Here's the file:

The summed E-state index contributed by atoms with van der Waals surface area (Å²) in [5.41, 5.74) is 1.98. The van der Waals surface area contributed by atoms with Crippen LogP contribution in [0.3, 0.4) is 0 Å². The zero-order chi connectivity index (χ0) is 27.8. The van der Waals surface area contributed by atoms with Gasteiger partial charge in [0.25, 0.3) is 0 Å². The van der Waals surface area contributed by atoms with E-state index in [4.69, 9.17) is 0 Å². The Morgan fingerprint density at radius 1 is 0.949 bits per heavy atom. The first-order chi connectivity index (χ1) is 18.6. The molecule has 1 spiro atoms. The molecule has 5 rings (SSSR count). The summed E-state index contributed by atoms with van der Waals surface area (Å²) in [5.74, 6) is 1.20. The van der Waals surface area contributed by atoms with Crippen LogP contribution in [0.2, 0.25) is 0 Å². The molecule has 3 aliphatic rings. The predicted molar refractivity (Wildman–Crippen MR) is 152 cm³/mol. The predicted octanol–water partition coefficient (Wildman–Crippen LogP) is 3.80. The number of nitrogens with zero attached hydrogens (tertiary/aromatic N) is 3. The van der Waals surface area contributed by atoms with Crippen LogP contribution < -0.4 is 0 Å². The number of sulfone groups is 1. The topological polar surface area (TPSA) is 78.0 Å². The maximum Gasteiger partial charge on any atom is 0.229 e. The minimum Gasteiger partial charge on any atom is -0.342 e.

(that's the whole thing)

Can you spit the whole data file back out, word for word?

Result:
The summed E-state index contributed by atoms with van der Waals surface area (Å²) in [5.41, 5.74) is 1.98. The van der Waals surface area contributed by atoms with Crippen LogP contribution in [0.3, 0.4) is 0 Å². The zero-order chi connectivity index (χ0) is 27.8. The van der Waals surface area contributed by atoms with Gasteiger partial charge in [0.25, 0.3) is 0 Å². The van der Waals surface area contributed by atoms with E-state index in [4.69, 9.17) is 0 Å². The Morgan fingerprint density at radius 1 is 0.949 bits per heavy atom. The first-order chi connectivity index (χ1) is 18.6. The molecule has 1 spiro atoms. The molecule has 5 rings (SSSR count). The summed E-state index contributed by atoms with van der Waals surface area (Å²) in [5.74, 6) is 1.20. The van der Waals surface area contributed by atoms with Crippen LogP contribution in [0.2, 0.25) is 0 Å². The molecule has 3 aliphatic rings. The predicted molar refractivity (Wildman–Crippen MR) is 152 cm³/mol. The predicted octanol–water partition coefficient (Wildman–Crippen LogP) is 3.80. The number of nitrogens with zero attached hydrogens (tertiary/aromatic N) is 3. The van der Waals surface area contributed by atoms with Crippen LogP contribution < -0.4 is 0 Å². The number of sulfone groups is 1. The topological polar surface area (TPSA) is 78.0 Å². The maximum Gasteiger partial charge on any atom is 0.229 e. The minimum Gasteiger partial charge on any atom is -0.342 e.